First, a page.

WEDNESDAY 8 JULY 2015

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NEWS IN PICTURES

Tyres that bounce back

© Dean Hochman  

IN BRIEF

Coming soon… Cover up at London’s “Cheesegrater” tower?

In November last year, two bolts, each the size of a human arm, broke on London&...

First Parisian skyscraper in 40 years gets the go ahead

The first skyscraper in Paris for nearly 40 years is set to be built; the city c...

Project 120 Chicago and Yoko Ono announce construction of ‘Sky Landing’

‘Sky Landing’ to be first permanent public art installation by Yoko ...

EVENTS

14.03.2015 

London - Alexander Mcqueen Savage Beauty 

Alexander Mcqueen, Savage Beauty. V&A Museum, London  ...read more

03.04.2015 

Amsterdam - Crash Course & Tour along the Waterfront 

Every Friday (3, 10, 17, 24 April and continuing) Crash Course & Tour along the Waterfron  ...read more

18.04.2015 

Amsterdam - Building for Biodiversity 

The exhibition Building for Biodiversity displays how cities can be transformed into an en  ...read more

29.05.2015 

Berlin - Radically Modern: Planning and construction in 1960s Berlin 

The Museum of Modern Art, Photography and Architecture, Berlinische Galerie, will reopen a  ...read more

Rubber, steel and textile fibres from tyres can be resused in concrete to make buildings and other structures 'greener', tougher and more resistant to earthquakes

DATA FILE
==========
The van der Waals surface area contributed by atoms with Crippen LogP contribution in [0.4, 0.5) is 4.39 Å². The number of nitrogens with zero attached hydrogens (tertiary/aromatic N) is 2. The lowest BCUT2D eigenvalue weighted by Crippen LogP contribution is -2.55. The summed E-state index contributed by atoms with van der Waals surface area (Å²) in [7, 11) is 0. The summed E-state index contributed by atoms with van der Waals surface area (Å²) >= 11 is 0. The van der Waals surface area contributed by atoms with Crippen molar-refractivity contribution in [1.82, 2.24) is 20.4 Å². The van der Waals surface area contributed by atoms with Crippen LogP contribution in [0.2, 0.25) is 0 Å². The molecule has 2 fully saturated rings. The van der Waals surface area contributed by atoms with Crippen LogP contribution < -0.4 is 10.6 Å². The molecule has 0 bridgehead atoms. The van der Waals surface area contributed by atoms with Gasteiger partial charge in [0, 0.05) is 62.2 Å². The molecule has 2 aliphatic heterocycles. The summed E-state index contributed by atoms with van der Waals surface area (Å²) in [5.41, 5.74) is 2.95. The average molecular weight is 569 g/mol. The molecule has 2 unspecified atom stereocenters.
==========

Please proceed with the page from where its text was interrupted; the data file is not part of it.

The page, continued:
An EU-funded project led by experts at the University of Sheffield and Imperial College London, working in association with the European Tyre Recyclers Association, has demonstrated through extensive experimental work that all tyre components can be reused in concrete. Results of this work will be presented at a special dissemination event at Imperial College London today. The event will be of interest to Engineers, Architects, Contractors, Designers, Concrete Manufacturers, Material Suppliers, Specifiers and Researchers. Recycled rubber, for example, will allow buildings and other structures to flex up to 10 per cent along their length – 50 times more than structures made from conventional concrete. Tyre wire, which is exceptionally strong, can be blended with other steel fibres to increase the flexural strength of concrete – saving on virgin materials and reducing energy

... read more

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